1. Straighter lines, larger beds: To simplify edging, mowing, weeding and watering, the ideal landscape garden has straight or long curved lines, whether the beds are islands, borders or foundation beds. Wide foundation beds can be easier to maintain if they are several feet away from the house and wide, to allow for naturally shaped shrubs that don’t need pruning. (Only buy or plant with the mature size in mind.) Group small beds together and layer the plantings, putting compatible trees, shrubs, grasses, perennials and groundcovers together. Well-matched and properly spaced plants complement each other and block most weeds, with selective mulching.
2. Fewer species and less fussy plants: Depending on your strength, time and energy, your new way of gardening may mean using more shrubs than perennials, more perennials than annuals, and more container plants than in-ground beds. That “simple” planting of annuals needs lots of buying, planting, watering and tending every season; perennials mostly come back in spring. However, as a longtime perennials collector, I have learned to give up many species with individual needs for thinning, moving, cutting back, staking and pest prevention. I replace some with shrubs that offer multi-season beauty and ones that do not outgrow their space.
Also consider downsizing to use many of a few easy species (sedums, coneflowers, St. John’s wort, mountain mint, butterfly weed or oakleaf hydrangeas) rather than a few of many species. When you are choosing the plants, do not fall for the momentarily prettiest genus or species in the garden center. Do learn what types are truly easy to maintain and attractive for a long season.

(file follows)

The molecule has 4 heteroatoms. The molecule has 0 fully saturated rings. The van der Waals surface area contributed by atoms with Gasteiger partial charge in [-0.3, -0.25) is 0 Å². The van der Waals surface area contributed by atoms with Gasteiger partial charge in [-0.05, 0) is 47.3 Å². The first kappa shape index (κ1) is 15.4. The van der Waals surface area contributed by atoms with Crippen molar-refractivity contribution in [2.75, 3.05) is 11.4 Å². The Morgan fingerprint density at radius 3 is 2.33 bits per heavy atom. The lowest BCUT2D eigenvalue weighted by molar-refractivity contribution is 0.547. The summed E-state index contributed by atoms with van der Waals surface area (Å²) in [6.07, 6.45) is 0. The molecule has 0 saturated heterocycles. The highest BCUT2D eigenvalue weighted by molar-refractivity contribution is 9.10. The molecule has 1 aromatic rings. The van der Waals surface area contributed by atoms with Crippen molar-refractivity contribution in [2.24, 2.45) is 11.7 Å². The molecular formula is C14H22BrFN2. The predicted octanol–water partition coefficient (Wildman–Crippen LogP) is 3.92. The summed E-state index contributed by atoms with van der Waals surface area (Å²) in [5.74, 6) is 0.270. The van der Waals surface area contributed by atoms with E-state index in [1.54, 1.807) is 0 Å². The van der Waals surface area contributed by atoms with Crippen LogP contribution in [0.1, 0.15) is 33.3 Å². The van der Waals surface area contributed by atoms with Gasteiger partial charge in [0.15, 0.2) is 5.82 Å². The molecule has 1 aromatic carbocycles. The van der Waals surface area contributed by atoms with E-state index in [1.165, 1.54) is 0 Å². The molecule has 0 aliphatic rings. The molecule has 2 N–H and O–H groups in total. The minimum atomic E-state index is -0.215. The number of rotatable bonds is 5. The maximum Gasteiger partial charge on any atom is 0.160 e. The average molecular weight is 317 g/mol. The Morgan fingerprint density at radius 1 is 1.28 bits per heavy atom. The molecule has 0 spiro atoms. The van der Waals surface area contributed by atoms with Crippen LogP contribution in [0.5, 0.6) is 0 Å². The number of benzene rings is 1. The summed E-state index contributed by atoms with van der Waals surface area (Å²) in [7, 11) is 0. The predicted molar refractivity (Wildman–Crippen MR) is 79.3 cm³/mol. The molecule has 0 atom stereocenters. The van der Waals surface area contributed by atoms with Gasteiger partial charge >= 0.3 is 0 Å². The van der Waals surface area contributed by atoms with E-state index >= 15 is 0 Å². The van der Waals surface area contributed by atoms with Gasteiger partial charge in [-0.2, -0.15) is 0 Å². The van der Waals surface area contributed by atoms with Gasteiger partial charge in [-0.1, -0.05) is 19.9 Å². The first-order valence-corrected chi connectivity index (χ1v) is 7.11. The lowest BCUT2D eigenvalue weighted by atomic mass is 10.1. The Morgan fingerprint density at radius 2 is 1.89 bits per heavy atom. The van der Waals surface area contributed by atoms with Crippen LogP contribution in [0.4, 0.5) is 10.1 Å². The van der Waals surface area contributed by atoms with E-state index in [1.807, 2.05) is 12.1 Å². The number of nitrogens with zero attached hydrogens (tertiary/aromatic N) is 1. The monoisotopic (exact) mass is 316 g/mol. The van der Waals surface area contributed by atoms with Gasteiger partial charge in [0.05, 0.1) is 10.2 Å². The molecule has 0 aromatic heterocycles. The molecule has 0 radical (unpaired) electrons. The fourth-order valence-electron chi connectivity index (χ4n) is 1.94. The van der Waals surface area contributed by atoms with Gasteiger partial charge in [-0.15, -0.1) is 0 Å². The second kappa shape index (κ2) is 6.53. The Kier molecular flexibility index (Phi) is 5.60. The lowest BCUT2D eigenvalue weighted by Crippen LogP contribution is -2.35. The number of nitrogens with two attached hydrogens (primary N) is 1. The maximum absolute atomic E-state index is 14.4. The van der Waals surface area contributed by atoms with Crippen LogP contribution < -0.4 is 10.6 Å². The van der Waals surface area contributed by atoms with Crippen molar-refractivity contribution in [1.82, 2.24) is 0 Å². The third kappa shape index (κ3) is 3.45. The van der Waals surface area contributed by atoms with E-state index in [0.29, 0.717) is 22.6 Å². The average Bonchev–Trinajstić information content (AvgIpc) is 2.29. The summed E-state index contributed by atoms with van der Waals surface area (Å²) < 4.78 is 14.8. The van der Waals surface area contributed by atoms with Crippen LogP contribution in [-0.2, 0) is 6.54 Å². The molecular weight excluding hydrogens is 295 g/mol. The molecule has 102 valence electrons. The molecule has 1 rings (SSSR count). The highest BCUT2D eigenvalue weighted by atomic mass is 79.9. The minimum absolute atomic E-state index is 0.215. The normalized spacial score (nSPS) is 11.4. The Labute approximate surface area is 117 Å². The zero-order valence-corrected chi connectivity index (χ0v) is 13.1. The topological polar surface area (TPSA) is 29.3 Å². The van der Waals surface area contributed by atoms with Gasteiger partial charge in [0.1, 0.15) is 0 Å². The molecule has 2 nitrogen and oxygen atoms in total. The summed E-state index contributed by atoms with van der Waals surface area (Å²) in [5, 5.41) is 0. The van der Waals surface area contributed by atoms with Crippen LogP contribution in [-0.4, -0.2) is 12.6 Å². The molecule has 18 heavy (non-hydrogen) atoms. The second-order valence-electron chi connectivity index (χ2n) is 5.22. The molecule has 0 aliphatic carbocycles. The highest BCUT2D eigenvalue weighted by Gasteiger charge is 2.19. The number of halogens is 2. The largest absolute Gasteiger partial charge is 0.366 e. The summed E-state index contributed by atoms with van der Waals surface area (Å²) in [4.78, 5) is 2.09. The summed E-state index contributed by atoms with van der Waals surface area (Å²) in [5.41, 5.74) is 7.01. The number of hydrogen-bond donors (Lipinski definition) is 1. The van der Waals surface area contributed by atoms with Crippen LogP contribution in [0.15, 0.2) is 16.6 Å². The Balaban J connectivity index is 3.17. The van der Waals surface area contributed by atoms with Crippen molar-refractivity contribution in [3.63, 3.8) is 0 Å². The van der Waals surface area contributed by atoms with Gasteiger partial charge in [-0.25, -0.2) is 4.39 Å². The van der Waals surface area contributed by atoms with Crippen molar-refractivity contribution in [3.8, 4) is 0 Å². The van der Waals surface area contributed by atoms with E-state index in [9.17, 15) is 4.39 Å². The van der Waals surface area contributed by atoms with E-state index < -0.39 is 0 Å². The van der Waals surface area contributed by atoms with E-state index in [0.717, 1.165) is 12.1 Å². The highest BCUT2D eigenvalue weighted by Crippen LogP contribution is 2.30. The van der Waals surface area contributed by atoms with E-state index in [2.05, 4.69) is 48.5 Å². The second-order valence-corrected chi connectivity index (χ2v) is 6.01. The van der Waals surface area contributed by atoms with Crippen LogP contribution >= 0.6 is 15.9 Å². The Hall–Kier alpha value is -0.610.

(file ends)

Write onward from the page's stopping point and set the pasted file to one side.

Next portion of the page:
3. Simpler hardscape and edges: Alone or with a landscape professional, consider how to handle walkways, paths and patios. Weeds creep in between flagstones, bricks and other kinds of paths unless they have well-built foundations. Mulched and gravel paths need raking and edge management. Using rocks, bricks (or artificial rubber or plastic) to edge beds or paths will require pulling grass or weeds away from them or weed-whacking. The easiest solution is V-shaped trenches along edges. Or place level pavers, slate or concrete just below soil level, so mowers can keep the lines clean. This is a large topic, and mistakes lead to much work, so talk with experts and do careful planning in order to have less, not more, labor.